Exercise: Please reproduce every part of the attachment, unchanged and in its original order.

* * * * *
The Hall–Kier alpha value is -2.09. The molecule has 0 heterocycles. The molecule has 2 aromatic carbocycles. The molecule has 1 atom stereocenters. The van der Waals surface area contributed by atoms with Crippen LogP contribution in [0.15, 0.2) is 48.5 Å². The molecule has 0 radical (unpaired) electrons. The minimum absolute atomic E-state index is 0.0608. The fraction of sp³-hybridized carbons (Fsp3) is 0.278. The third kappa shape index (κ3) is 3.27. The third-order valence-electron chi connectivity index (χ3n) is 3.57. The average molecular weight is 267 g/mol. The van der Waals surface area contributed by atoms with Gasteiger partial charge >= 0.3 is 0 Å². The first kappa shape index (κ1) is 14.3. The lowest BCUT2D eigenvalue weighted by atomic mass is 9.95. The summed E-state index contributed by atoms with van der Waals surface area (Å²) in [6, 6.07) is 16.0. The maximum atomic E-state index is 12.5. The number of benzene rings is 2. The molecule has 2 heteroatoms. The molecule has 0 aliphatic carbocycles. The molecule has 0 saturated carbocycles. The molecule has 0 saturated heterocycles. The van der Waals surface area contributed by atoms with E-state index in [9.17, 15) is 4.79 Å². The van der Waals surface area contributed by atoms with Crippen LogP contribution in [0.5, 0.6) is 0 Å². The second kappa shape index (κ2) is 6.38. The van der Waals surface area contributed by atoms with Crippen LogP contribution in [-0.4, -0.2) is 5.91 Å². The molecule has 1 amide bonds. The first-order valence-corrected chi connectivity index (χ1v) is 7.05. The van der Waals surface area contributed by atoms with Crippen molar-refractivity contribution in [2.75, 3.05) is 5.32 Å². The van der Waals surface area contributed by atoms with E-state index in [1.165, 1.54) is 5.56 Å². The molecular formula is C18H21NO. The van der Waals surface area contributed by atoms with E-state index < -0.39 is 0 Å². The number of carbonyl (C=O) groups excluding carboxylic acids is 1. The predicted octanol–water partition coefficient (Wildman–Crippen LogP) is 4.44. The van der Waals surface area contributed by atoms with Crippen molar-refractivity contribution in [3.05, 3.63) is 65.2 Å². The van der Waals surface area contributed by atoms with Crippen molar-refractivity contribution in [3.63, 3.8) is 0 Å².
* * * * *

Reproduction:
The Hall–Kier alpha value is -2.09. The molecule has 0 heterocycles. The molecule has 2 aromatic carbocycles. The molecule has 1 atom stereocenters. The van der Waals surface area contributed by atoms with Crippen LogP contribution in [0.15, 0.2) is 48.5 Å². The molecule has 0 radical (unpaired) electrons. The minimum absolute atomic E-state index is 0.0608. The fraction of sp³-hybridized carbons (Fsp3) is 0.278. The third kappa shape index (κ3) is 3.27. The third-order valence-electron chi connectivity index (χ3n) is 3.57. The average molecular weight is 267 g/mol. The van der Waals surface area contributed by atoms with Gasteiger partial charge >= 0.3 is 0 Å². The first kappa shape index (κ1) is 14.3. The lowest BCUT2D eigenvalue weighted by atomic mass is 9.95. The summed E-state index contributed by atoms with van der Waals surface area (Å²) in [6, 6.07) is 16.0. The maximum atomic E-state index is 12.5. The number of benzene rings is 2. The molecule has 2 heteroatoms. The molecule has 0 aliphatic carbocycles. The molecule has 0 saturated carbocycles. The molecule has 0 saturated heterocycles. The van der Waals surface area contributed by atoms with E-state index in [9.17, 15) is 4.79 Å². The van der Waals surface area contributed by atoms with Crippen LogP contribution in [0.5, 0.6) is 0 Å². The second kappa shape index (κ2) is 6.38. The van der Waals surface area contributed by atoms with Crippen LogP contribution in [-0.4, -0.2) is 5.91 Å². The molecule has 1 amide bonds. The first-order valence-corrected chi connectivity index (χ1v) is 7.05. The van der Waals surface area contributed by atoms with Crippen molar-refractivity contribution in [2.75, 3.05) is 5.32 Å². The van der Waals surface area contributed by atoms with E-state index in [1.165, 1.54) is 5.56 Å². The molecular formula is C18H21NO. The van der Waals surface area contributed by atoms with E-state index < -0.39 is 0 Å². The number of carbonyl (C=O) groups excluding carboxylic acids is 1. The predicted octanol–water partition coefficient (Wildman–Crippen LogP) is 4.44. The van der Waals surface area contributed by atoms with Crippen molar-refractivity contribution in [3.05, 3.63) is 65.2 Å². The van der Waals surface area contributed by atoms with Crippen molar-refractivity contribution in [3.63, 3.8) is 0 Å².